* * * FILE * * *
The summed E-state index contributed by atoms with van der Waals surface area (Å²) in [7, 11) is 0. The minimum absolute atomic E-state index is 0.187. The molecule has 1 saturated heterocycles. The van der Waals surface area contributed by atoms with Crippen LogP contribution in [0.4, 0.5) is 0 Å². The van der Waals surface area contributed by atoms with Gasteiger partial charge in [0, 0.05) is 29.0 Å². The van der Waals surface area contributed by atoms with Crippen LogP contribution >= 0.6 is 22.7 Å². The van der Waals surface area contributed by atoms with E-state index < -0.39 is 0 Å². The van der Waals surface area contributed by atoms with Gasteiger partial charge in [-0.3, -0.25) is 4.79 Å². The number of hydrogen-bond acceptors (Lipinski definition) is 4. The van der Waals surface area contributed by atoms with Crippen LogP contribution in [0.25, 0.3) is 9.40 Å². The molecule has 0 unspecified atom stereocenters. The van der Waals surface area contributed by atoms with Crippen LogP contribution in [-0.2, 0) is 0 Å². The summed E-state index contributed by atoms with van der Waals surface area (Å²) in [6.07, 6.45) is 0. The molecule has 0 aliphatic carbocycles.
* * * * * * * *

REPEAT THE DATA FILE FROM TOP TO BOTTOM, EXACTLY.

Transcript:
The summed E-state index contributed by atoms with van der Waals surface area (Å²) in [7, 11) is 0. The minimum absolute atomic E-state index is 0.187. The molecule has 1 saturated heterocycles. The van der Waals surface area contributed by atoms with Crippen LogP contribution in [0.4, 0.5) is 0 Å². The van der Waals surface area contributed by atoms with Gasteiger partial charge in [0, 0.05) is 29.0 Å². The van der Waals surface area contributed by atoms with Crippen LogP contribution >= 0.6 is 22.7 Å². The van der Waals surface area contributed by atoms with E-state index < -0.39 is 0 Å². The van der Waals surface area contributed by atoms with Gasteiger partial charge in [-0.3, -0.25) is 4.79 Å². The number of hydrogen-bond acceptors (Lipinski definition) is 4. The van der Waals surface area contributed by atoms with Crippen LogP contribution in [0.25, 0.3) is 9.40 Å². The molecule has 0 unspecified atom stereocenters. The van der Waals surface area contributed by atoms with Crippen LogP contribution in [-0.2, 0) is 0 Å². The summed E-state index contributed by atoms with van der Waals surface area (Å²) in [6.07, 6.45) is 0. The molecule has 0 aliphatic carbocycles.